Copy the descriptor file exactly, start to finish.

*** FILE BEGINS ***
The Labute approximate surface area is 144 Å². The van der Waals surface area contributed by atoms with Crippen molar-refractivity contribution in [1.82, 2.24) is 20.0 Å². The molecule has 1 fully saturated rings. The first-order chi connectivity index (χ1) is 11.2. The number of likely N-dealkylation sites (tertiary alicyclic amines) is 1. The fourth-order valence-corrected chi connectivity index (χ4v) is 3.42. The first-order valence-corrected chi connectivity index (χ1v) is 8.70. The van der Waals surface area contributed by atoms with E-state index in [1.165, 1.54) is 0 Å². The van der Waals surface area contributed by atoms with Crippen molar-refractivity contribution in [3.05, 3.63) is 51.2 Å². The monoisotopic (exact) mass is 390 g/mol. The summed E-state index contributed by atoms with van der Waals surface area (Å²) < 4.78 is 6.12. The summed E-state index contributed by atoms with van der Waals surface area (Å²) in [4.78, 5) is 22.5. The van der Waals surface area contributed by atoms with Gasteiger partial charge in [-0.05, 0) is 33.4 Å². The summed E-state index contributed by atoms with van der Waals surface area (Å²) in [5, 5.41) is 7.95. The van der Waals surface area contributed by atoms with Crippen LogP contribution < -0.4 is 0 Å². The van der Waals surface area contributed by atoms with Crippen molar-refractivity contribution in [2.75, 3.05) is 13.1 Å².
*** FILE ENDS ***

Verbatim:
The Labute approximate surface area is 144 Å². The van der Waals surface area contributed by atoms with Crippen molar-refractivity contribution in [1.82, 2.24) is 20.0 Å². The molecule has 1 fully saturated rings. The first-order chi connectivity index (χ1) is 11.2. The number of likely N-dealkylation sites (tertiary alicyclic amines) is 1. The fourth-order valence-corrected chi connectivity index (χ4v) is 3.42. The first-order valence-corrected chi connectivity index (χ1v) is 8.70. The van der Waals surface area contributed by atoms with E-state index in [1.165, 1.54) is 0 Å². The van der Waals surface area contributed by atoms with Crippen molar-refractivity contribution in [3.05, 3.63) is 51.2 Å². The monoisotopic (exact) mass is 390 g/mol. The summed E-state index contributed by atoms with van der Waals surface area (Å²) < 4.78 is 6.12. The summed E-state index contributed by atoms with van der Waals surface area (Å²) in [4.78, 5) is 22.5. The van der Waals surface area contributed by atoms with Gasteiger partial charge in [-0.05, 0) is 33.4 Å². The summed E-state index contributed by atoms with van der Waals surface area (Å²) in [5, 5.41) is 7.95. The van der Waals surface area contributed by atoms with Crippen LogP contribution < -0.4 is 0 Å². The van der Waals surface area contributed by atoms with Crippen molar-refractivity contribution in [2.75, 3.05) is 13.1 Å².